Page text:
When Richard Nixon became president, he wanted to end the war by pulling out American troops, and he did so. None of the three presidents wanted to win, but all wanted to report "progress." All three administrations instructed military commanders always to report gains and rely on suspect body counts as a way of measuring progress. The press quickly understood that they could not trust politicians and high-level military officers.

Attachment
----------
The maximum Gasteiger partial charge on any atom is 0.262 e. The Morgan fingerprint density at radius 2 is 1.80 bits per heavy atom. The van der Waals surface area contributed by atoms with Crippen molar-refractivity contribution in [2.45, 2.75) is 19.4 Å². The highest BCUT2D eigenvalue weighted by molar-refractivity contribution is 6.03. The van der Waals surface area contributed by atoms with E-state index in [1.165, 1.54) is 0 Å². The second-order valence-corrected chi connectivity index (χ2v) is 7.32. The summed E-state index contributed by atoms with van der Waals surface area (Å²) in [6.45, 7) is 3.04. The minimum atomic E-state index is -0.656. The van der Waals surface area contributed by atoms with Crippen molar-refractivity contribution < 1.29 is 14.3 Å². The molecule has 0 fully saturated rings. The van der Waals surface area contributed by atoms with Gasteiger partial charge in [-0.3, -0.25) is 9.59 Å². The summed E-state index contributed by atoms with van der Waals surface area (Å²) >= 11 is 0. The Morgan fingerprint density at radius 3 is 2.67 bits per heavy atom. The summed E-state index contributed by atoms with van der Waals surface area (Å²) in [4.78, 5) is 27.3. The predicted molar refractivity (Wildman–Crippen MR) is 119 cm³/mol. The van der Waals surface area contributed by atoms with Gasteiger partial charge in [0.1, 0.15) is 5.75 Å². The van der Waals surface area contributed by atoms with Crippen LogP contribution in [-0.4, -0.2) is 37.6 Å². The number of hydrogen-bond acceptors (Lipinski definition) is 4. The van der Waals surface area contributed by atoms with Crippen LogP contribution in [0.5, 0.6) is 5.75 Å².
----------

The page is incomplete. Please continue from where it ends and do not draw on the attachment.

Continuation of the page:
Second, unlike either World War II or the Korean conflict, there was a radical peace movement in America, much of it growing out of the New Left. There has been domestic opposition to most of our wars (Karlyn Bowman and I have estimated the size of the "peace party" to be about one-fifth of the electorate), but to this latent public resistance was added a broad critique of American society that opposed the war as not only wrong as policy but immoral and genocidal—and, to college students, a threat to their exemption from the draft. Famous opponents of the war traveled to Hanoi to report on North Vietnam. Attorney General Ramsey Clark said that there was neither crime nor internal conflict there. Father Daniel Berrigan described the North Vietnamese people as having a "naive faith in human goodness." Author Mary McCarthy said these folks had "grace" because they lacked any sense of "alienation."